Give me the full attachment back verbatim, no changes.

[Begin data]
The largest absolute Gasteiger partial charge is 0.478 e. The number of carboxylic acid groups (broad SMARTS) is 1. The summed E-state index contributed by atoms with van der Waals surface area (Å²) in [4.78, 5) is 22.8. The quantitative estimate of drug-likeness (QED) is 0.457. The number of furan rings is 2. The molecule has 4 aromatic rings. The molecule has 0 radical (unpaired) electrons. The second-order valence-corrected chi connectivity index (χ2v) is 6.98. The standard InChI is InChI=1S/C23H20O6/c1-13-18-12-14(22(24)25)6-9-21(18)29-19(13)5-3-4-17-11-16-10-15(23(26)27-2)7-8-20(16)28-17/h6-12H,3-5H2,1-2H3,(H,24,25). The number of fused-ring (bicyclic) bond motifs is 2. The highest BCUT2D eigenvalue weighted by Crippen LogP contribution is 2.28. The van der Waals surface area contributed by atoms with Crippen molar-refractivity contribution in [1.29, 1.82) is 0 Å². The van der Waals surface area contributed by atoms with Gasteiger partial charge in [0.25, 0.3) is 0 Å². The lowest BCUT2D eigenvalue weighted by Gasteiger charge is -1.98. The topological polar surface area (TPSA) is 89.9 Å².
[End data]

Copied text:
The largest absolute Gasteiger partial charge is 0.478 e. The number of carboxylic acid groups (broad SMARTS) is 1. The summed E-state index contributed by atoms with van der Waals surface area (Å²) in [4.78, 5) is 22.8. The quantitative estimate of drug-likeness (QED) is 0.457. The number of furan rings is 2. The molecule has 4 aromatic rings. The molecule has 0 radical (unpaired) electrons. The second-order valence-corrected chi connectivity index (χ2v) is 6.98. The standard InChI is InChI=1S/C23H20O6/c1-13-18-12-14(22(24)25)6-9-21(18)29-19(13)5-3-4-17-11-16-10-15(23(26)27-2)7-8-20(16)28-17/h6-12H,3-5H2,1-2H3,(H,24,25). The number of fused-ring (bicyclic) bond motifs is 2. The highest BCUT2D eigenvalue weighted by Crippen LogP contribution is 2.28. The van der Waals surface area contributed by atoms with Crippen molar-refractivity contribution in [1.29, 1.82) is 0 Å². The van der Waals surface area contributed by atoms with Gasteiger partial charge in [0.25, 0.3) is 0 Å². The lowest BCUT2D eigenvalue weighted by Gasteiger charge is -1.98. The topological polar surface area (TPSA) is 89.9 Å².